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: Wedjat ring

Wedjat ring

Historical period(s)
Dynasty 18-19, New Kingdom, ca. 1539-1190 BCE
Faience (glazed composition)
2.1 x 2.3 x 1.2 cm
Credit Line
Gift of Charles Lang Freer
Freer Gallery of Art
Accession Number
The wedjat eye is a symbol of the falcon-headed god Horus, who gave the eye to his father Osiris and by doing so brought him back to life. In another story, the eye of Horus was injured and the time required for it to heal was likened to the cycle of the moon. The symbol may be translated as "the whole or restored one."

This type of amulet would have been used both during life and in the tomb as a symbol of protection during life and rebirth after death. The wedjat eye occurs as an amulet as early as the Old Kingdom in various materials and was often painted on objects such as Middle Kingdom coffins. But openwork faience wedjat eye rings like this one are limited to the New Kingdom (ca. 1539–1075 B.C.E.), primarily to Dynasties 18 and 19 (ca. 1539–1190 B.C.E.).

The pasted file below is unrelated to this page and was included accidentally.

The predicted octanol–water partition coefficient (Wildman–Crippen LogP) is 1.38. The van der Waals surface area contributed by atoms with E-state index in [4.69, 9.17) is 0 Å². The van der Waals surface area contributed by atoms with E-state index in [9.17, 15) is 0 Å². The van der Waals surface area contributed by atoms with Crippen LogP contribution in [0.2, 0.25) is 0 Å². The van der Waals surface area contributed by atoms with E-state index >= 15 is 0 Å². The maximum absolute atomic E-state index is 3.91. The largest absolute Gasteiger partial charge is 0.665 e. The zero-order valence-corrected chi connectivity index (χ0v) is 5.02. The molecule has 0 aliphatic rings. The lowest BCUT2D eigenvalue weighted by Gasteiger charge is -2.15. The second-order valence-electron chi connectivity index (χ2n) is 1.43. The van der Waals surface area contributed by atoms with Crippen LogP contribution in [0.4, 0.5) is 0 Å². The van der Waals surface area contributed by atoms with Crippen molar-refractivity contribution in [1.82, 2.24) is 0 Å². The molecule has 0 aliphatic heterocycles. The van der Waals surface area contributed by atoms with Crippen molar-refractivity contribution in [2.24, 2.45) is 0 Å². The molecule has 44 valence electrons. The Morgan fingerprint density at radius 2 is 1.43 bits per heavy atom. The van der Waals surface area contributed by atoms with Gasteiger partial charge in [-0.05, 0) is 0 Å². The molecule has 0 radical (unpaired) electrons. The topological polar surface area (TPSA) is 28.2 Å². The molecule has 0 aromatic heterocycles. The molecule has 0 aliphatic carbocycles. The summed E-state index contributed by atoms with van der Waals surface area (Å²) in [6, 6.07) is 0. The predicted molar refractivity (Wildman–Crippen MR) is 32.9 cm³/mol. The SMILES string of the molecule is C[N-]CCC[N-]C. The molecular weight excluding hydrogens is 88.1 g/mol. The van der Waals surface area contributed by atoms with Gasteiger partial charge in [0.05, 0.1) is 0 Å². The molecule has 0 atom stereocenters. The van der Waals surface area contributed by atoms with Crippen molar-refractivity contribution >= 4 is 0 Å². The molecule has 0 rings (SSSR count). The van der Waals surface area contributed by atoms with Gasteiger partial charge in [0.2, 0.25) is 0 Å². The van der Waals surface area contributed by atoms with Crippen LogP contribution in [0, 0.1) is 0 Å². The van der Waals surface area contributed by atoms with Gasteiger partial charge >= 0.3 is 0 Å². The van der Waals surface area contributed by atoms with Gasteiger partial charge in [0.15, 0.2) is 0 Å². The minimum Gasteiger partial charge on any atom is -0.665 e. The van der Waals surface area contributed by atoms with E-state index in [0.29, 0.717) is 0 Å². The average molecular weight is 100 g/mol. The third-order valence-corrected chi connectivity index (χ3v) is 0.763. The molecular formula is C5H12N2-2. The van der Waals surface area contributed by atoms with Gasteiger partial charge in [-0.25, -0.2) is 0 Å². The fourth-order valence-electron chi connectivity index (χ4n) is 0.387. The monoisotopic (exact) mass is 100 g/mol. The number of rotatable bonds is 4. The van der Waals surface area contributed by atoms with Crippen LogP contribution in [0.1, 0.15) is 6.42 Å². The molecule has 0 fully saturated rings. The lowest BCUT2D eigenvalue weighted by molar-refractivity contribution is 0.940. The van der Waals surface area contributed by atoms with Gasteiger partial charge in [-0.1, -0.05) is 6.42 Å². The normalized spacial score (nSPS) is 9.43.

To 1907
Unidentified owner, Egypt, to 1907 [1]

From 1907 to 1919
Charles Lang Freer (1854-1919), purchased in Egypt from an unidentified owner in 1907 [2]

From 1920
Freer Gallery of Art, gift of Charles Lang Freer in 1920 [3]


[1] See Original Pottery List, L. 1875, Freer Gallery of Art and Arthur M. Sackler Gallery Archives.

[2] See note 1.

[3] The original deed of Charles Lang Freer's gift was signed in 1906. The collection was received in 1920 upon the completion of the Freer Gallery.

On View Location
Currently not on view
Egypt, Horus, New Kingdom (ca. 1539 - 1075 B.C.E.)
Collection(s) Area
Ancient Egyptian Art
Web Resource(s)
Google Cultural Institute

Rights Statement
Copyright with museum

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